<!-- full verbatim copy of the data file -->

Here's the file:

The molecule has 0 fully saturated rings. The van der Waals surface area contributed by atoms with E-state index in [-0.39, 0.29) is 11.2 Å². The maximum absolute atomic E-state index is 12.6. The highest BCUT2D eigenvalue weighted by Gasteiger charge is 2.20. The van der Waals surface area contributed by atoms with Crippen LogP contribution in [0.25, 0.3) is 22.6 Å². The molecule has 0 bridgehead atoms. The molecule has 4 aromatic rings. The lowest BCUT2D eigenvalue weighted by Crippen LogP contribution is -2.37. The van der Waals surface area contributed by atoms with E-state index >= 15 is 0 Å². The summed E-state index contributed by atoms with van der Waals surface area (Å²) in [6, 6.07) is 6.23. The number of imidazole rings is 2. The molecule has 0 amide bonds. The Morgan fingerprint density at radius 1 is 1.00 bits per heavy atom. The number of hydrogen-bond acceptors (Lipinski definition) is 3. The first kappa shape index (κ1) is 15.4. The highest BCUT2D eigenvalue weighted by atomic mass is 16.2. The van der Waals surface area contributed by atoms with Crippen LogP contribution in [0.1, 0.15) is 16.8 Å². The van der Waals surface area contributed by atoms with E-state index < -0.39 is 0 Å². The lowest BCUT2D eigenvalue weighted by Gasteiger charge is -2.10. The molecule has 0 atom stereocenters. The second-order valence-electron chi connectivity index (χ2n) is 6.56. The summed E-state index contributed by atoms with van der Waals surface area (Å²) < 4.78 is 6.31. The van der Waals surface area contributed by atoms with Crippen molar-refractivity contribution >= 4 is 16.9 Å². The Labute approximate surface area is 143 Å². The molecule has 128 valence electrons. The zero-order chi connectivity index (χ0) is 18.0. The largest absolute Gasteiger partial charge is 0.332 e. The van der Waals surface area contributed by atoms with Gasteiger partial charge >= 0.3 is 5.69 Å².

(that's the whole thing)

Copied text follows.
The molecule has 0 fully saturated rings. The van der Waals surface area contributed by atoms with E-state index in [-0.39, 0.29) is 11.2 Å². The maximum absolute atomic E-state index is 12.6. The highest BCUT2D eigenvalue weighted by Gasteiger charge is 2.20. The van der Waals surface area contributed by atoms with Crippen LogP contribution in [0.25, 0.3) is 22.6 Å². The molecule has 0 bridgehead atoms. The molecule has 4 aromatic rings. The lowest BCUT2D eigenvalue weighted by Crippen LogP contribution is -2.37. The van der Waals surface area contributed by atoms with E-state index >= 15 is 0 Å². The summed E-state index contributed by atoms with van der Waals surface area (Å²) in [6, 6.07) is 6.23. The number of imidazole rings is 2. The molecule has 0 amide bonds. The Morgan fingerprint density at radius 1 is 1.00 bits per heavy atom. The number of hydrogen-bond acceptors (Lipinski definition) is 3. The first kappa shape index (κ1) is 15.4. The highest BCUT2D eigenvalue weighted by atomic mass is 16.2. The van der Waals surface area contributed by atoms with Crippen LogP contribution in [0.1, 0.15) is 16.8 Å². The van der Waals surface area contributed by atoms with E-state index < -0.39 is 0 Å². The lowest BCUT2D eigenvalue weighted by Gasteiger charge is -2.10. The molecule has 0 atom stereocenters. The second-order valence-electron chi connectivity index (χ2n) is 6.56. The summed E-state index contributed by atoms with van der Waals surface area (Å²) < 4.78 is 6.31. The van der Waals surface area contributed by atoms with Crippen molar-refractivity contribution >= 4 is 16.9 Å². The Labute approximate surface area is 143 Å². The molecule has 128 valence electrons. The zero-order chi connectivity index (χ0) is 18.0. The largest absolute Gasteiger partial charge is 0.332 e. The van der Waals surface area contributed by atoms with Gasteiger partial charge >= 0.3 is 5.69 Å².